Human error spelled end for Mars craft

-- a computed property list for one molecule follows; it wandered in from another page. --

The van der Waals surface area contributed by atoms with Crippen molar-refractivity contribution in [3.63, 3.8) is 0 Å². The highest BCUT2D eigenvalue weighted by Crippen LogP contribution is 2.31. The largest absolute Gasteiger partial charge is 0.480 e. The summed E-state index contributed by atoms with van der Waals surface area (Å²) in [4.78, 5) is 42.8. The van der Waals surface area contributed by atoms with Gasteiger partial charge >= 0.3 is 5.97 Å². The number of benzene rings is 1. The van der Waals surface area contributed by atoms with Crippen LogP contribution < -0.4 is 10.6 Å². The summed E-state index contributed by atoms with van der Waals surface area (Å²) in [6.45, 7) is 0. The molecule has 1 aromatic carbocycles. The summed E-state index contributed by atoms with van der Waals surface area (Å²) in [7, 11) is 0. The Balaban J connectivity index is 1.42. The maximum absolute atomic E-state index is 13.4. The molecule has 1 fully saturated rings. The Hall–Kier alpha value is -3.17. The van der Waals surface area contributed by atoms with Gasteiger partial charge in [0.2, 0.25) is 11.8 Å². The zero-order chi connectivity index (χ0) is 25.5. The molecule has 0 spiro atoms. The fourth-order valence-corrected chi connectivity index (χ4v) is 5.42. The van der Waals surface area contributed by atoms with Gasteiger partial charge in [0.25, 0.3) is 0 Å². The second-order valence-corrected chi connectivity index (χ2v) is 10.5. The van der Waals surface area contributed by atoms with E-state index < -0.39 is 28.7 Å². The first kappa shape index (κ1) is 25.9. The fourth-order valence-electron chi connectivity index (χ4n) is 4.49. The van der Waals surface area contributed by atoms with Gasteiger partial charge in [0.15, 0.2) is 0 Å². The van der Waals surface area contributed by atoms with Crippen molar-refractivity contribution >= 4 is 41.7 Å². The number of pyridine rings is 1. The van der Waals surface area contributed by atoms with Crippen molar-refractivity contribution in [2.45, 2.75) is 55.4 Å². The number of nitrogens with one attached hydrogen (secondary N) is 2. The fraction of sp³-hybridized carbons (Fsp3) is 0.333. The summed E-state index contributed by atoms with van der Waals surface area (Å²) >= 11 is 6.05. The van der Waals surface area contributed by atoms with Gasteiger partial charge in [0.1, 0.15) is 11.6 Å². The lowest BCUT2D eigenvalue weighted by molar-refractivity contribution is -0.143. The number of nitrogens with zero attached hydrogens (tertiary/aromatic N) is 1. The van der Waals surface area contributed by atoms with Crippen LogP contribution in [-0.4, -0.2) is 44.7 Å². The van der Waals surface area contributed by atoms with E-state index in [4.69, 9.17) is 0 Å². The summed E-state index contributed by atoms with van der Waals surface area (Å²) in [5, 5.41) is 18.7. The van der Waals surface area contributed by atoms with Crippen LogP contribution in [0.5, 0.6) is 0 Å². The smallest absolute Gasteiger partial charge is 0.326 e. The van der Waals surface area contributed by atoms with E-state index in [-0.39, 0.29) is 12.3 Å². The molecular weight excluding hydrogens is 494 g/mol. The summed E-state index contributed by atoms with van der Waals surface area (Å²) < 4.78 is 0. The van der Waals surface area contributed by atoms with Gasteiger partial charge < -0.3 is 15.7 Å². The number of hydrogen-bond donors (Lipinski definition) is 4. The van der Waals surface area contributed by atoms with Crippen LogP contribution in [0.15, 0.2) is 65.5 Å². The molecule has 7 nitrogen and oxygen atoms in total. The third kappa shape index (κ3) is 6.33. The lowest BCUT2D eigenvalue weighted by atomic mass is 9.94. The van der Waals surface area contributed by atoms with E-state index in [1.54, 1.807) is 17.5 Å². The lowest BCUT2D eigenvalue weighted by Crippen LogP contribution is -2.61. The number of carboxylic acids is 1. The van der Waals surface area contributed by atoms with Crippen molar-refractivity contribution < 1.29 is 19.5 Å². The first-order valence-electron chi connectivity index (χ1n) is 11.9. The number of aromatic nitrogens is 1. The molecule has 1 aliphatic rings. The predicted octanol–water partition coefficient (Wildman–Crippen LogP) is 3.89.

The team that sent up the commands included engineers from NASA’s Jet Propulsion Laboratory and Lockheed Martin Corp., said Fuk Li, Mars program manager at JPL. JPL managed the Global Surveyor mission and Lockheed built the spacecraft. Lockheed employees noticed the error and contacted their superiors, the report said. Doug McCuistion, director of NASA’s Mars Exploration Program, said the space agency will double-check the remaining Mars spacecraft to ensure the error won’t happen again. The Global Surveyor beamed back some 240,000 pictures, including the first detailed views of swirling dust devils and gullies. Shortly before it failed, it also found stunning evidence that liquid water recently coursed through Mars. The discovery, which still needs to be confirmed, raises the possibility that the planet may have an environment conducive to primitive life.160Want local news?Sign up for the Localist and stay informed Something went wrong. Please try again.subscribeCongratulations! You’re all set! Human error triggered a cascade of events that caused the battery to fail on the Mars Global Surveyor last year, according to a preliminary report released Friday. An internal NASA board determined that power loss likely doomed the spacecraft after a decade of meticulously mapping the Red Planet. But the problems can be traced back to September 2005 when a routine technical update to onboard computers caused inconsistencies in the spacecraft’s memory. Engineers tried to fix the problem, but instead sent up incorrect software commands. The board concluded that engineers didn’t catch the mistakes because the existing procedures to do so were inadequate. “Had these procedures been more rigorous … then perhaps this wouldn’t have happened,” said board chairwoman Dolly Perkins of the Goddard Space Flight Center. Scientists lost contact last November with the $154 million Global Surveyor. Launched in 1996, it was the oldest of six active probes on the Martian surface or circling the planet. Several attempts to locate the spacecraft were unsuccessful, and the mission was declared ended in January. Global Surveyor was built with redundant control systems to guard against failure. However, the board found inconsistencies in the memories of the spacecraft’s two onboard computers because the updates were done at different times. Six months before Global Surveyor fell silent, engineers tried to fix the problem but mistakenly uploaded faulty software, disabling its solar panels. A final command in November telling the spacecraft to adjust its solar panels caused it to point itself toward the sun. In turn, the battery overheated and the spacecraft was lost within 12 hours.